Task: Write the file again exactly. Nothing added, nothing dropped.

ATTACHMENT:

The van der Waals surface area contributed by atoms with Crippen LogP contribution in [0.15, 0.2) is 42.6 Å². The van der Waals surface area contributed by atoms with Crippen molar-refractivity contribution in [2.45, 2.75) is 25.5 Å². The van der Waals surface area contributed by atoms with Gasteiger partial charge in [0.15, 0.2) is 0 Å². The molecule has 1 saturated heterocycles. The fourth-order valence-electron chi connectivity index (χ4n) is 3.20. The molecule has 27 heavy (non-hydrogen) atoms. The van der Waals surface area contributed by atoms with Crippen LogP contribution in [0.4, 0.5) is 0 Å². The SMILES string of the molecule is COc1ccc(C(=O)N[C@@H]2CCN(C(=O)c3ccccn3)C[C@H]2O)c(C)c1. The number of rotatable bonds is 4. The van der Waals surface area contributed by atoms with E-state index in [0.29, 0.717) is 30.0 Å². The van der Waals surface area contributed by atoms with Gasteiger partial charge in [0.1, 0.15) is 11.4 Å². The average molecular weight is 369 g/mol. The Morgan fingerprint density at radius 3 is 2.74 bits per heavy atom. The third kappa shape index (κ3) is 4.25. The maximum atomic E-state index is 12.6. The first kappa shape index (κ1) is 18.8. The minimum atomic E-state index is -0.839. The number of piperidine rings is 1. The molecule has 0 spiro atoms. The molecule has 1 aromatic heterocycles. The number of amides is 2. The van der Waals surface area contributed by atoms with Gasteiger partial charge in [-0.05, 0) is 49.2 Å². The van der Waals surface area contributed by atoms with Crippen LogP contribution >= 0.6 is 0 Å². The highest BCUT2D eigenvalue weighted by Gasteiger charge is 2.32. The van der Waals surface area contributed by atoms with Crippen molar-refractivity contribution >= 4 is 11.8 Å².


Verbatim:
The van der Waals surface area contributed by atoms with Crippen LogP contribution in [0.15, 0.2) is 42.6 Å². The van der Waals surface area contributed by atoms with Crippen molar-refractivity contribution in [2.45, 2.75) is 25.5 Å². The van der Waals surface area contributed by atoms with Gasteiger partial charge in [0.15, 0.2) is 0 Å². The molecule has 1 saturated heterocycles. The fourth-order valence-electron chi connectivity index (χ4n) is 3.20. The molecule has 27 heavy (non-hydrogen) atoms. The van der Waals surface area contributed by atoms with Crippen LogP contribution in [0.4, 0.5) is 0 Å². The SMILES string of the molecule is COc1ccc(C(=O)N[C@@H]2CCN(C(=O)c3ccccn3)C[C@H]2O)c(C)c1. The number of rotatable bonds is 4. The van der Waals surface area contributed by atoms with E-state index in [0.29, 0.717) is 30.0 Å². The van der Waals surface area contributed by atoms with Gasteiger partial charge in [0.1, 0.15) is 11.4 Å². The average molecular weight is 369 g/mol. The Morgan fingerprint density at radius 3 is 2.74 bits per heavy atom. The third kappa shape index (κ3) is 4.25. The maximum atomic E-state index is 12.6. The first kappa shape index (κ1) is 18.8. The minimum atomic E-state index is -0.839. The number of piperidine rings is 1. The molecule has 0 spiro atoms. The molecule has 1 aromatic heterocycles. The number of amides is 2. The van der Waals surface area contributed by atoms with Gasteiger partial charge in [-0.05, 0) is 49.2 Å². The van der Waals surface area contributed by atoms with Crippen LogP contribution >= 0.6 is 0 Å². The highest BCUT2D eigenvalue weighted by Gasteiger charge is 2.32. The van der Waals surface area contributed by atoms with Crippen molar-refractivity contribution >= 4 is 11.8 Å².